Alton and Mann capture the villains mostly in hard-lit close-ups, and the skillful compositions play around with focus, allowing for immediate foreground features (usually on the left side of the frame) to be contrasted with the thrown-into-sharp-relief background details. Most often we’ll see characters snaking around the corners of the left side of the frame as the villains jostle about frantically on the right, searching for either Rodriguez or Bearnes or whomever. There is also a doubling-up of gestures signaling an equanimity between nations, as seen in the still below of Rodriguez and Bearnes shaking the hands of their superiors and the final shot (before the dissolve) of the American and Mexican flags hanging in equal balance as Mexican agent Rodriguez is celebrated by his American compatriots. Alton has the well-earned reputation as the master of film noir lighting, and even if the film in question scarcely falls into film noir territory -- in character, location, or even plot -- Alton and Mann still mine the shadow-play for all its worth in this, their fifth of six collaborations. Mann’s choice of blocking here is to include as many people in the scene as possible, cramming everyone into tight medium shots for prolonged expository dialogue scenes.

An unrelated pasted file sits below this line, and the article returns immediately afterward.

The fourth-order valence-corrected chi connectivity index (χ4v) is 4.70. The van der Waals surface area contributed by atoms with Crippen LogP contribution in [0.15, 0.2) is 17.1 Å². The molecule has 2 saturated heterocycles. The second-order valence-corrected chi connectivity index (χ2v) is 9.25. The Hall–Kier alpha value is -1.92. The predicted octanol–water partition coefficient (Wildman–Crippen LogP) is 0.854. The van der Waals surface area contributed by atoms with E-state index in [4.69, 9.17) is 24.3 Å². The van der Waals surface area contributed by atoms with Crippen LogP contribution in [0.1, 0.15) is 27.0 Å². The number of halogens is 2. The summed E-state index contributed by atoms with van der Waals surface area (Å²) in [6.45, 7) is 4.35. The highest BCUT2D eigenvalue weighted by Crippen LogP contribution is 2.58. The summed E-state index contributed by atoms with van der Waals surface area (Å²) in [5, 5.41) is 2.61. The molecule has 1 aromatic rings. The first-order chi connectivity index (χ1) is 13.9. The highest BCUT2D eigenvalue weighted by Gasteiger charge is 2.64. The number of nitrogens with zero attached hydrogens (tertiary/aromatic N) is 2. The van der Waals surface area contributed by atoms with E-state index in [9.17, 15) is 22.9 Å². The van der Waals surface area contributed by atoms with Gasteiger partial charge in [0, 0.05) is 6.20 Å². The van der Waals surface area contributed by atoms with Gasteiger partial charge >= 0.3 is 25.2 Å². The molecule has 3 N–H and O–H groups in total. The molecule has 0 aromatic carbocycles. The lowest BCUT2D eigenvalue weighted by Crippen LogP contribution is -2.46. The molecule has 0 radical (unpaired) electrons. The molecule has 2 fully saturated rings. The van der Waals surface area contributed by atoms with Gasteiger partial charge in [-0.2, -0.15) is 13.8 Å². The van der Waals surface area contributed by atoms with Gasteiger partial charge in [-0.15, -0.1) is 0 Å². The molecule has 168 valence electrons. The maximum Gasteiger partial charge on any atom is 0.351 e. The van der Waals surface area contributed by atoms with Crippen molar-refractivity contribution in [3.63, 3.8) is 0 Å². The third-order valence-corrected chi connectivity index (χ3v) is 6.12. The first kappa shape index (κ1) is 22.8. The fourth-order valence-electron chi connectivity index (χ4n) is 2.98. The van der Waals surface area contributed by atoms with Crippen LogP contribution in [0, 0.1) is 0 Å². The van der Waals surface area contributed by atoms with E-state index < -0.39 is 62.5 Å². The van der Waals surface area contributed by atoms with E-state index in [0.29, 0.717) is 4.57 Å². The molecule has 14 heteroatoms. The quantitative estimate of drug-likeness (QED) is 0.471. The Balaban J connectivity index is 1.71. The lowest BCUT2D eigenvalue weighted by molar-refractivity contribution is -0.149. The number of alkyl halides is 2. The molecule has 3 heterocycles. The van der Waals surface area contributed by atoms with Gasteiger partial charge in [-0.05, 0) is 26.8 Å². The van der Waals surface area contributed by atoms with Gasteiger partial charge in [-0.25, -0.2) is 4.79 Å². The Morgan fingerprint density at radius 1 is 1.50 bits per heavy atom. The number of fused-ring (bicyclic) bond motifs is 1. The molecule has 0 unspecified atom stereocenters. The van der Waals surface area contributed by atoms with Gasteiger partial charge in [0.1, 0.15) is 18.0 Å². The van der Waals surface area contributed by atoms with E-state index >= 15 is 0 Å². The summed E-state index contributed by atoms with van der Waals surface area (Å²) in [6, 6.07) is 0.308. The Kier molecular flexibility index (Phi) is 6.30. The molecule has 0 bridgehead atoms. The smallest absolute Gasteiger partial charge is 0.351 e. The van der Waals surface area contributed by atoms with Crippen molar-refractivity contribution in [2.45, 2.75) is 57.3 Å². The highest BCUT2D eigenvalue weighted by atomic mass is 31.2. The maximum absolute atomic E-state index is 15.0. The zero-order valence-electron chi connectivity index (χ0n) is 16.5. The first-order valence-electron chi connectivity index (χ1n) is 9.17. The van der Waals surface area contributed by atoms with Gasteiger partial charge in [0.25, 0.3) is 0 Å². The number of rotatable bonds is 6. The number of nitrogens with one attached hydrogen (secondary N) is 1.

Perhaps a trifle inconsequential in comparison to their Eagle-Lion films like T-MEN and especially RAW DEAL, BORDER INCIDENT still shows Mann getting accustomed to the luxuries of being under contract while accommodating some lesser stars in this MGM release. I’m not about to suggest that it’s simply a watered down big-studio indirect remake of T-MEN without the pugnacity or immediate kick of the original, because the mere handling of landscape here gave Mann a chance to get acclimatized to composing and dealing with the open-spaces that he’d soon be shooting with leading man James Stewart. Mann captures the determined focus inherent in two law enforcement men with no home lives and very little information -- other then the criminal cases that defines their being -- but there’s still a carefree attitude in the professionalism depicted than that in the heroes of Howard Hawks. Mann’s men, at least in his noirs and police procedurals, navigate the waters of their predicaments with a combination of defiant stability, a swagger in their step, and a tongue in their cheek.

Labels: , ,